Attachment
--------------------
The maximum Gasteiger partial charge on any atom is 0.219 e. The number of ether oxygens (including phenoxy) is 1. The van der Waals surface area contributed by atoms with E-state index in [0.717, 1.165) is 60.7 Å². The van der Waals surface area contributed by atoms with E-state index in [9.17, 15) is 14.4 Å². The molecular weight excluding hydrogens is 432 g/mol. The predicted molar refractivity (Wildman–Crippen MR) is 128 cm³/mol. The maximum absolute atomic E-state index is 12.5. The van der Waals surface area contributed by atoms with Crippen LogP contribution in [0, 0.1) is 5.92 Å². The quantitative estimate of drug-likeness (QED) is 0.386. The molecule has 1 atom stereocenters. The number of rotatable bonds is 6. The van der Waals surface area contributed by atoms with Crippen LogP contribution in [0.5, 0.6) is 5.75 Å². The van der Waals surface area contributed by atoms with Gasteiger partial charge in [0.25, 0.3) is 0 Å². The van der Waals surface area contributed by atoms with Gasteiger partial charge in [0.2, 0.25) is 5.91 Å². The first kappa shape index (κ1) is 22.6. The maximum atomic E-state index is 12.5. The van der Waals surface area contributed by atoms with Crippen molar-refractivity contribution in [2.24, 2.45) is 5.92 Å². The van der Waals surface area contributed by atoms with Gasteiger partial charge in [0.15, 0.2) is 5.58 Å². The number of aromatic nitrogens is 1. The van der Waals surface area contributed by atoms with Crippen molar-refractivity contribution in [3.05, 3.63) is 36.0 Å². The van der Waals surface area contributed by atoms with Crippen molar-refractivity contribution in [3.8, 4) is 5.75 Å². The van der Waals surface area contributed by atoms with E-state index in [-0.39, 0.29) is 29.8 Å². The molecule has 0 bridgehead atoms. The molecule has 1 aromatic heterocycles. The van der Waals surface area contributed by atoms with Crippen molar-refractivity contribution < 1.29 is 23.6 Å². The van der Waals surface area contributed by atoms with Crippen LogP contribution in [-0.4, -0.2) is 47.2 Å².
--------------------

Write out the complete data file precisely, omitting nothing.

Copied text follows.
The maximum Gasteiger partial charge on any atom is 0.219 e. The number of ether oxygens (including phenoxy) is 1. The van der Waals surface area contributed by atoms with E-state index in [0.717, 1.165) is 60.7 Å². The van der Waals surface area contributed by atoms with E-state index in [9.17, 15) is 14.4 Å². The molecular weight excluding hydrogens is 432 g/mol. The predicted molar refractivity (Wildman–Crippen MR) is 128 cm³/mol. The maximum absolute atomic E-state index is 12.5. The van der Waals surface area contributed by atoms with Crippen LogP contribution in [0, 0.1) is 5.92 Å². The quantitative estimate of drug-likeness (QED) is 0.386. The molecule has 1 atom stereocenters. The number of rotatable bonds is 6. The van der Waals surface area contributed by atoms with Crippen LogP contribution in [0.5, 0.6) is 5.75 Å². The van der Waals surface area contributed by atoms with Gasteiger partial charge in [0.25, 0.3) is 0 Å². The van der Waals surface area contributed by atoms with Gasteiger partial charge in [0.2, 0.25) is 5.91 Å². The first kappa shape index (κ1) is 22.6. The maximum atomic E-state index is 12.5. The van der Waals surface area contributed by atoms with Crippen molar-refractivity contribution in [2.24, 2.45) is 5.92 Å². The van der Waals surface area contributed by atoms with Gasteiger partial charge in [0.15, 0.2) is 5.58 Å². The number of aromatic nitrogens is 1. The van der Waals surface area contributed by atoms with Crippen molar-refractivity contribution in [3.05, 3.63) is 36.0 Å². The van der Waals surface area contributed by atoms with Crippen molar-refractivity contribution in [3.8, 4) is 5.75 Å². The van der Waals surface area contributed by atoms with E-state index in [-0.39, 0.29) is 29.8 Å². The molecule has 0 bridgehead atoms. The molecule has 1 aromatic heterocycles. The van der Waals surface area contributed by atoms with Crippen molar-refractivity contribution < 1.29 is 23.6 Å². The van der Waals surface area contributed by atoms with Crippen LogP contribution in [-0.4, -0.2) is 47.2 Å².